Steven Shavell (1984) similarly discusses the efficiency implications of regulation versus litigation. He proposes four determinants that may make either regulation or litigation more advantageous in different situations (359). The first determinant is the difference in knowledge about risky activities on the part of the private parties involved as compared to the regulator. Shavell argues that when private parties have the information advantage, as they often do, litigation is the more appropriate means of social control of business activities. The second determinant is that private parties may be unable to pay for the full magnitude of the harm done, in which case regulation is usually the more appropriate response unless private parties can be incentivized to purchase liability insurance. The third determinant is that private parties might not face the threat of a suit for harm done, in which case regulation would again be the more appropriate response when externalities are present. The fourth and final determinant is the magnitude of the administrative costs incurred from regulation as compared to litigation. Shavell suggests that the advantage here will usually be with the tort system because administrative costs will be incurred only in the case of actual harm, and the administrative costs of regulation are independent of actual harm. Shavell's analysis suggests that, depending on the case, either regulation or litigation will be the more appropriate response to negative-spillover effects.

Like Shavell (1984) and Posner (1977), Glaeser and Shleifer (2003) develop a theory of law enforcement that distinguishes between private litigation and government regulation as alternative institutional arrangements that secure property rights. Unlike Shavell's and Posner's views, however, Glaeser and Shleifer's model of the relative efficiency of either method of social control of business is not based on informational and incentive considerations. They propose instead that firm size may be the relevant margin of analysis. Using evidence from the Progressive Era, they show that with increasing firm size, private litigation becomes less effective at securing property rights because larger firms have an increasing ability to pay to avoid legal damages.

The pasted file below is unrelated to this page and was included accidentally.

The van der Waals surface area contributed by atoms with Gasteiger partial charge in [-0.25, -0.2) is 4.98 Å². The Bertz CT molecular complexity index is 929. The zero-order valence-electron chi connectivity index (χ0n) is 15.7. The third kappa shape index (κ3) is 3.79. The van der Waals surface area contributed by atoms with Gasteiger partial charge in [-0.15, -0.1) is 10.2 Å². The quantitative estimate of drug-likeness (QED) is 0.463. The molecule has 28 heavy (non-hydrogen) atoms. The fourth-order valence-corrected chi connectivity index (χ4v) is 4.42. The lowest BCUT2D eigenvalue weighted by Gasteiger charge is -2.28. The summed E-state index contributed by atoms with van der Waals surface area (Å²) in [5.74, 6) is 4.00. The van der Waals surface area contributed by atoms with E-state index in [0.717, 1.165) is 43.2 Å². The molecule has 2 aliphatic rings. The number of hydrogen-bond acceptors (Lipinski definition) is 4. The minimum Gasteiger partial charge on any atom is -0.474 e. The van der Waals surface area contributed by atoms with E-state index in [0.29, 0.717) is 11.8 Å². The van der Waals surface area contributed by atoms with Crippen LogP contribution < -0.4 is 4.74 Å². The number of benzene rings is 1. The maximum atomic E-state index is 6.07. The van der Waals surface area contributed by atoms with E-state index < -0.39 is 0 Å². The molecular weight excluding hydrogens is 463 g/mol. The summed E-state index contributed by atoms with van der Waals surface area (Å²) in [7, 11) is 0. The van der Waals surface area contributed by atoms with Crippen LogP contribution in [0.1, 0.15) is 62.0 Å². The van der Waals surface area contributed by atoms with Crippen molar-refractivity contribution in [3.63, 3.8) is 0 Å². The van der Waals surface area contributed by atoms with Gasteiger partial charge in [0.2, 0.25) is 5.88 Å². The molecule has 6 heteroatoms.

Glaeser and Shleifer (2003) suggest that regulation arose during this period because of a question surrounding the courts' ability to adjudicate fairly between large powerful corporations and private individuals. They argue that during the Progressive Era the court system became widely used to privilege corporations who faced a constant cost structure of influencing justice (see also Shleifer 2010). In light of this critique, corporations came under scrutiny, and regulation became more prevalent. This story emphasizes an efficient institutional response when the court system breaks down: more regulation. Shleifer and Glaeser suggest that ultimately as corporations grow in size and the relative cost of undermining the court system decreases, regulatory oversight grows, which is efficient.

We argue here that although this explanation may account for intervention during the Progressive Era, it cannot explain the more recent expansion of the regulatory state, which has come at a great cost: lower economic growth in the most heavily regulated economies. A growing literature describes the costs of regulatory accumulation: Simeon Djankov and his colleagues (2002) show that countries with better formal institutions tend to have fewer barriers to entry and, as a result, greater economic growth. James Bailey and Diana Thomas (2017) show that more-regulated industries experienced fewer new firm births and slower employment growth between 1998 and 2011. Bentley Coffey, Patrick McLaughlin, and Pietro Peretto (2016) estimate the cumulative cost of federal regulation over a thirty-five-year period in the United States. They find that economic growth has been dampened by approximately 0.8 percent per year since 1980, which equates to a total cost of $4 trillion or about $13,000 per capita (8). (1)

This evidence suggests at least that the recent rise of the regulatory state has come with more-negative implications for economic efficiency than what...